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Officials: Obama to announce VP pick in hours

Officials: Obama to announce VP pick in hours

Democratic presidential candidate Barack Obama prepared to name his running mate, perhaps as early as Friday, from a small field that included at least one surprise finalist.
Democratic officials said little-known Texas Rep. Chet Edwards was one of the few Democrats whose background was checked by Obama's campaign and he was a finalist for the job. Other contenders who have already been mentioned include Virginia Gov. Tim Kaine, Kansas Gov. Kathleen Sebelius and Sens. Joe Biden of Delaware and Evan Bayh of Indiana.
Sen. Hillary Rodham Clinton's supporters have pushed for Obama to consider his defeated primary rival as his vice presidential pick, but her prospects remained hazy. Senior aides said the Obama campaign never requested financial or other records from her.
Obama was expected to text message his choice later on Friday or Saturday. He is scheduled to appear with his No. 2 Saturday at a massive rally in his home state of Illinois and undertake a tour of battleground states before the Democratic National Convention starts Monday in Denver.
Obama has been tight-lipped. "I've made the selection, that's all you're gonna get," Obama told reporters while campaigning in Virginia on Thursday.
Edwards, whose Texas congressional district includes the small town of Crawford where President George W. Bush has a ranch, has been touted by House Speaker Nancy Pelosi as a potential running mate.
Speaking in Waco, Texas, he told The Associated Press: "I have had interactions with the Obama campaign over the last several months but I will not get into details."
Meanwhile, the Democrat heaped new criticism on his Republican rival John McCain in a push to blunt attacks that have narrowed his lead in the polls. Obama on Thursday chided McCain for an interview in which he said he did not know how many homes he owns, and he branded the Republican as rich, out-of-touch with voters and touting inflated foreign policy credentials.
On the Republican side, party officials said late Thursday that McCain has not settled on a running mate, although former Massachusetts Gov. Mitt Romney and Minnesota Gov. Tim Pawlenty were under serious consideration. Two officials close to Romney said he had not been offered the job.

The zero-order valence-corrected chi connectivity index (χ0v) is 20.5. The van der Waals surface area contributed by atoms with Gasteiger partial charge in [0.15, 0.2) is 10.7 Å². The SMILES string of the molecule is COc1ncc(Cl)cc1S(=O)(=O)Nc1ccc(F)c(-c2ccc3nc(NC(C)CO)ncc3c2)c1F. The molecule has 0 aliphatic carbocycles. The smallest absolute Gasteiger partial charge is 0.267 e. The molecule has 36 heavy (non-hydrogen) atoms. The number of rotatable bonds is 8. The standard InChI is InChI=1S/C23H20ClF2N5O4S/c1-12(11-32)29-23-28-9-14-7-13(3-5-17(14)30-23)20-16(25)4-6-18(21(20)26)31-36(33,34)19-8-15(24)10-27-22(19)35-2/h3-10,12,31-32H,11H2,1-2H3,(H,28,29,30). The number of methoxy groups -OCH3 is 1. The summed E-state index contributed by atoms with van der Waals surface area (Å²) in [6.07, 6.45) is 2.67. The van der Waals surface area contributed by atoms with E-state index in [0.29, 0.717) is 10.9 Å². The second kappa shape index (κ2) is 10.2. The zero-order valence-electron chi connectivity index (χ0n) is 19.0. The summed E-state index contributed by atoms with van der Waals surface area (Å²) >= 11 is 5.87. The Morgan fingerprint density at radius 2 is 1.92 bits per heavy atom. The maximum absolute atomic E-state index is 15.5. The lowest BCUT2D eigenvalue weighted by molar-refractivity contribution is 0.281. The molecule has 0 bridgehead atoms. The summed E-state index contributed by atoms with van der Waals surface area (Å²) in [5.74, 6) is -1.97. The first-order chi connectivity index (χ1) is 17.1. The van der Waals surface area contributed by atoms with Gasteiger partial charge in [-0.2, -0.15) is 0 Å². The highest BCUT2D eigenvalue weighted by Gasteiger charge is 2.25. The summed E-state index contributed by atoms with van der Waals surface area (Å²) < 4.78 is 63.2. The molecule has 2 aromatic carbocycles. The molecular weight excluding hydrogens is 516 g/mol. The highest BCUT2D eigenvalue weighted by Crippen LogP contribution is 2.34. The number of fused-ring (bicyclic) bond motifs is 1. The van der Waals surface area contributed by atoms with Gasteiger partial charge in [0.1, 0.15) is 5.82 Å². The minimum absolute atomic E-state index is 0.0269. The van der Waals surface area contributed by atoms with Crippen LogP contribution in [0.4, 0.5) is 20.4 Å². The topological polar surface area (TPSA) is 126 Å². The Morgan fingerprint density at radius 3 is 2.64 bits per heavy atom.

The Arizona Republican is expected to announce his choice between next week's Democratic convention and his own Republican convention in St. Paul, Minnesota, that begins Sept. 1. It's possible he could do it on Friday, Aug. 29, the day he turns 72 and the day after Obama accepts his own nomination in Denver. But no plans are set and McCain might wait until his own convention week.
Officials said the campaign also was preparing for an "unconventional" nominee, an indication that oft-mentioned former Pennsylvania Gov. Tom Ridge, an abortion-rights supporter, or Connecticut Democrat-turned-independent Joe Lieberman still could be in the running. That category also could include non-politicians who McCain deeply admires, such as Gen. David Petraeus, the top U.S. commander in Iraq.
The need for a careful selection for the vice presidency for both candidates comes as McCain has largely erased Obama's lead in the polls.
To counter the perception that his campaign has stalled, Obama has stepped up his attacks even as some supporters worry that someone who campaigned on themes of hope and change can be aggressive enough.
After being introduced Thursday at a rally in Richmond, Virginia, by Kaine, Obama criticized McCain for not being able to answer a question about how many homes he owns during an interview. McCain's wife, Cindy, is an heiress to a large beer distributorship and her wealth is estimated to be at least $100 million.
"If you're like me, and you've got one house, or you are like the millions of people who are struggling right now to keep up with their mortgage so they don't lose their home, you might have a different perspective," Obama said.
Obama also struck a defensive tone, saying that despite his limited experience on the national stage, he has shown better judgment on foreign affairs than McCain has.
"I will put my judgment on foreign policy over the last five years against John McCain's anytime. Anytime," Obama said.
McCain has derided Obama's call for a withdrawal timetable as political opportunism aimed at getting himself elected at the cost of losing the war.
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Associated Press writer Liz Sidoti contributed to this report from Washington.